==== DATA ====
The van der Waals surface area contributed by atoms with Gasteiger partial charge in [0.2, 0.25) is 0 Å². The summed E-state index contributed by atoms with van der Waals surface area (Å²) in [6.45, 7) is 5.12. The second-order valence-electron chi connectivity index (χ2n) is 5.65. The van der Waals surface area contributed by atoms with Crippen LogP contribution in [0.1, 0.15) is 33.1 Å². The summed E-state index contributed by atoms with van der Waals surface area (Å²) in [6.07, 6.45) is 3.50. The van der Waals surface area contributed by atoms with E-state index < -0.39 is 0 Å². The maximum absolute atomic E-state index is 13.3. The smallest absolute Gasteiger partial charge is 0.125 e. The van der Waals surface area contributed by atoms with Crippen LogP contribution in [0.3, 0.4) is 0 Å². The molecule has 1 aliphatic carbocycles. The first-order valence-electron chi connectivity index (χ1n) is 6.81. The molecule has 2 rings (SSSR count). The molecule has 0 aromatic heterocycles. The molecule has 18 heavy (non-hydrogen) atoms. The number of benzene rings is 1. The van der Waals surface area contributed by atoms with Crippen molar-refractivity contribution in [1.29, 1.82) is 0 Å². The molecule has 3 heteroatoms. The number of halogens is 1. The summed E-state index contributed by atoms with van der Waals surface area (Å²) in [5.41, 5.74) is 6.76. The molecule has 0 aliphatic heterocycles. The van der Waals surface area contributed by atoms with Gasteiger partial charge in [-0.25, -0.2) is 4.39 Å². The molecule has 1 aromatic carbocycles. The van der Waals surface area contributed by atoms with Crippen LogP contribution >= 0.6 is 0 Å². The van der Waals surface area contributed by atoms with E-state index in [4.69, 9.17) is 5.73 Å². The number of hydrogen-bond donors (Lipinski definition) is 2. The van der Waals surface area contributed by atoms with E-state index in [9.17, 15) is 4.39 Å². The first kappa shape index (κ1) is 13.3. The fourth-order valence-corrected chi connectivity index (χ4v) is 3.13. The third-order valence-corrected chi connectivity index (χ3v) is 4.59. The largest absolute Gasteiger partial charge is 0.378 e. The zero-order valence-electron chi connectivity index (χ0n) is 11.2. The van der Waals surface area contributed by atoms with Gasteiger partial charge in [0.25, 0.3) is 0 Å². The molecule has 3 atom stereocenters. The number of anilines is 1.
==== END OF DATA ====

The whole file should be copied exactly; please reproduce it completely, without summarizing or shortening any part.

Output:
The van der Waals surface area contributed by atoms with Gasteiger partial charge in [0.2, 0.25) is 0 Å². The summed E-state index contributed by atoms with van der Waals surface area (Å²) in [6.45, 7) is 5.12. The second-order valence-electron chi connectivity index (χ2n) is 5.65. The van der Waals surface area contributed by atoms with Crippen LogP contribution in [0.1, 0.15) is 33.1 Å². The summed E-state index contributed by atoms with van der Waals surface area (Å²) in [6.07, 6.45) is 3.50. The van der Waals surface area contributed by atoms with E-state index < -0.39 is 0 Å². The maximum absolute atomic E-state index is 13.3. The smallest absolute Gasteiger partial charge is 0.125 e. The van der Waals surface area contributed by atoms with Crippen LogP contribution in [0.3, 0.4) is 0 Å². The molecule has 1 aliphatic carbocycles. The first-order valence-electron chi connectivity index (χ1n) is 6.81. The molecule has 2 rings (SSSR count). The molecule has 0 aromatic heterocycles. The molecule has 18 heavy (non-hydrogen) atoms. The number of benzene rings is 1. The van der Waals surface area contributed by atoms with Crippen molar-refractivity contribution in [1.29, 1.82) is 0 Å². The molecule has 3 heteroatoms. The number of halogens is 1. The summed E-state index contributed by atoms with van der Waals surface area (Å²) in [5.41, 5.74) is 6.76. The molecule has 0 aliphatic heterocycles. The van der Waals surface area contributed by atoms with Gasteiger partial charge in [-0.25, -0.2) is 4.39 Å². The molecule has 1 aromatic carbocycles. The van der Waals surface area contributed by atoms with Crippen LogP contribution >= 0.6 is 0 Å². The van der Waals surface area contributed by atoms with E-state index in [4.69, 9.17) is 5.73 Å². The number of hydrogen-bond donors (Lipinski definition) is 2. The van der Waals surface area contributed by atoms with E-state index in [9.17, 15) is 4.39 Å². The first kappa shape index (κ1) is 13.3. The fourth-order valence-corrected chi connectivity index (χ4v) is 3.13. The third-order valence-corrected chi connectivity index (χ3v) is 4.59. The largest absolute Gasteiger partial charge is 0.378 e. The zero-order valence-electron chi connectivity index (χ0n) is 11.2. The van der Waals surface area contributed by atoms with Gasteiger partial charge in [0.25, 0.3) is 0 Å². The molecule has 3 atom stereocenters. The number of anilines is 1.